Due to shifts in demand, labor shortages, inflation, and capacity issues, the global supply chain is still trying to bounce back from the economic downturn caused by the COVID-19 pandemic. In 2022, the way that top organizations are fighting back against a congested supply chain is to go digital. 

A digital supply chain is a set of processes that use emerging technologies to create better visibility, transparency, and insights into each stakeholder represented within the supply chain. The digital supply chain is essential to the global supply chain because it provides up-to-date information about raw materials, logistics, inventory levels, and forecasting. It gives buyers and sellers the ability to make better decisions based on the sources of materials they need and the demand for each product.

However, there is a significant problem with functional digital supply chains – the number of cyberattacks on these supply chains is on a dramatic rise. Cyberattacks have been on the rise in most digital spaces. The last two years have seen an even more dramatic increase in the number of companies falling victim to breaches. The threats are not limited to one particular industry either; a 2021 Gartner Report predicts that 30% of critical infrastructure organizations will experience a security breach within the next three years. 

Digital supply chains have been particularly vulnerable, with a recent Forrester Report finding that 55% of cybersecurity professionals reporting that their organization experienced an incident or breach involving either their supply chains or third-party providers within the past 12 months. With the proliferation of open-source software, an increased focus on security in other conventionally vulnerable areas, and multiple exploitation opportunities, supply chain attacks were up by 430% as of 2020 in digital spaces. With increased dependency on global providers, the situation seems only to worsen.

Primary Forms of Attacks on Supply Chains

There are several different attacks specifically targeting digital supply chains. Each exploits vulnerabilities at various stages, with each level bringing new areas for potential breaches. Some of the most common forms of software attacks on digital supply chains are:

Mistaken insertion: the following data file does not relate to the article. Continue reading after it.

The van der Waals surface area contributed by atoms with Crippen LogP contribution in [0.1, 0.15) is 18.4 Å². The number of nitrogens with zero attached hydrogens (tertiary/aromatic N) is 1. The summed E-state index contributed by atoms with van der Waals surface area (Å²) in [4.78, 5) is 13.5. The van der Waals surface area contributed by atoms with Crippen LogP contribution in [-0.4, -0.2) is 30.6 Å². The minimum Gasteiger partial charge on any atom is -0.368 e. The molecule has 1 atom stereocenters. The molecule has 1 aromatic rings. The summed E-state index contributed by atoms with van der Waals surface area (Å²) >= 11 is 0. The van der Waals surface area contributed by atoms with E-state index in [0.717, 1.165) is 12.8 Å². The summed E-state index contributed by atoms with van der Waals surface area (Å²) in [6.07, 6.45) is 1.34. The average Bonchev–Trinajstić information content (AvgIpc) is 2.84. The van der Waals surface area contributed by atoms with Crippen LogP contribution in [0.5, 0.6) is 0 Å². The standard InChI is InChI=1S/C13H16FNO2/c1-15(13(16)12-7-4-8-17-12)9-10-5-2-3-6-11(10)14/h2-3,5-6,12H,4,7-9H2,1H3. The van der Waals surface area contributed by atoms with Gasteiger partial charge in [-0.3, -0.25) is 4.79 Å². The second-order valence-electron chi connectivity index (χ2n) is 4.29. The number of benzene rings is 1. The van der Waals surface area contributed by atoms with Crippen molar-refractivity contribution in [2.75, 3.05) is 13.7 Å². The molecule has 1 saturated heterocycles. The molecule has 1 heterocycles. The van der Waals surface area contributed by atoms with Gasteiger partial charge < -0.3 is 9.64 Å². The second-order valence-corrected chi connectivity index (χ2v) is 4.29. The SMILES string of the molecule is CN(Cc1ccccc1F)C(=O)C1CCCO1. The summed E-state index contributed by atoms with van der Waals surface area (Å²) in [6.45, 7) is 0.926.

• Upstream server attacks, where malicious entities infect a system “upstream” of end users, often through a malicious update, infecting all users “downstream” of the hack as they download it. 
  • Midstream attacks are fundamentally similar, targeting intermediary elements such as software development tools and software updates, passing on the malicious code from there.
  • CI/CD infrastructure attacks introduce malware into the development automation infrastructure at the “continuous integration” or “continuous delivery” steps, often with malicious code inserted into open-source software being used in these stages.
  • Dependency confusion attacks are threats of a different nature, with hackers exploiting private, internally-created software dependencies by registering a dependency with the same name in a public repository with a higher version number. The malicious code may then be unsuspectingly pulled into software builds in place of the latest real software version.
  • Stolen SSL and code-signing certificate attacks prey on end users, compromising the private keys that authenticate them when using secure websites and cloud services, giving hackers access to those platforms.

The Case of Log4Shell

One of the most dangerous and well-publicized instances of software being vulnerable to attack came in 2021 when an exploit for a severe code-execution vulnerability in Log4j was released. As a ubiquitous open-source logging utility, Log4j is used in countless apps, including Microsft, Amazon, and Twitter servers.